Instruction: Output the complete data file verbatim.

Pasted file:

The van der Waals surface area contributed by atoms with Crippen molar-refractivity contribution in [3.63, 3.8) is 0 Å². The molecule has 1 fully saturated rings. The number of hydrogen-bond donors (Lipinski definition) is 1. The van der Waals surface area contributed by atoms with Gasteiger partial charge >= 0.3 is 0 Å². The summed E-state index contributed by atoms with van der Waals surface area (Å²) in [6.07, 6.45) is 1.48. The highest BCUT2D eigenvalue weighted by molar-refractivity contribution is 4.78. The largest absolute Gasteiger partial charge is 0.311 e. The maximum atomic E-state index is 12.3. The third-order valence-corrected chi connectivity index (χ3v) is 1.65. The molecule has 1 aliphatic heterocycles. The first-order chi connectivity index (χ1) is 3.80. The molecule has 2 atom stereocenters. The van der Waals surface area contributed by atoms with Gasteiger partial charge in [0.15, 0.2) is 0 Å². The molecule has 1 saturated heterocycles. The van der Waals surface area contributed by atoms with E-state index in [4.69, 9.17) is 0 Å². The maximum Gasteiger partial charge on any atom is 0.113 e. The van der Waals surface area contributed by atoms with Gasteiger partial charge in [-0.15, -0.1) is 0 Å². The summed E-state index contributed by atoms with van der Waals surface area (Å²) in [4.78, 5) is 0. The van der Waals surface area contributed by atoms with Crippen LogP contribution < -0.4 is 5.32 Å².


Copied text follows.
The van der Waals surface area contributed by atoms with Crippen molar-refractivity contribution in [3.63, 3.8) is 0 Å². The molecule has 1 fully saturated rings. The number of hydrogen-bond donors (Lipinski definition) is 1. The van der Waals surface area contributed by atoms with Gasteiger partial charge >= 0.3 is 0 Å². The summed E-state index contributed by atoms with van der Waals surface area (Å²) in [6.07, 6.45) is 1.48. The highest BCUT2D eigenvalue weighted by molar-refractivity contribution is 4.78. The largest absolute Gasteiger partial charge is 0.311 e. The maximum atomic E-state index is 12.3. The third-order valence-corrected chi connectivity index (χ3v) is 1.65. The molecule has 1 aliphatic heterocycles. The first-order chi connectivity index (χ1) is 3.80. The molecule has 2 atom stereocenters. The van der Waals surface area contributed by atoms with Gasteiger partial charge in [0.15, 0.2) is 0 Å². The molecule has 1 saturated heterocycles. The van der Waals surface area contributed by atoms with E-state index in [4.69, 9.17) is 0 Å². The maximum Gasteiger partial charge on any atom is 0.113 e. The van der Waals surface area contributed by atoms with Gasteiger partial charge in [-0.15, -0.1) is 0 Å². The summed E-state index contributed by atoms with van der Waals surface area (Å²) in [4.78, 5) is 0. The van der Waals surface area contributed by atoms with Crippen LogP contribution < -0.4 is 5.32 Å².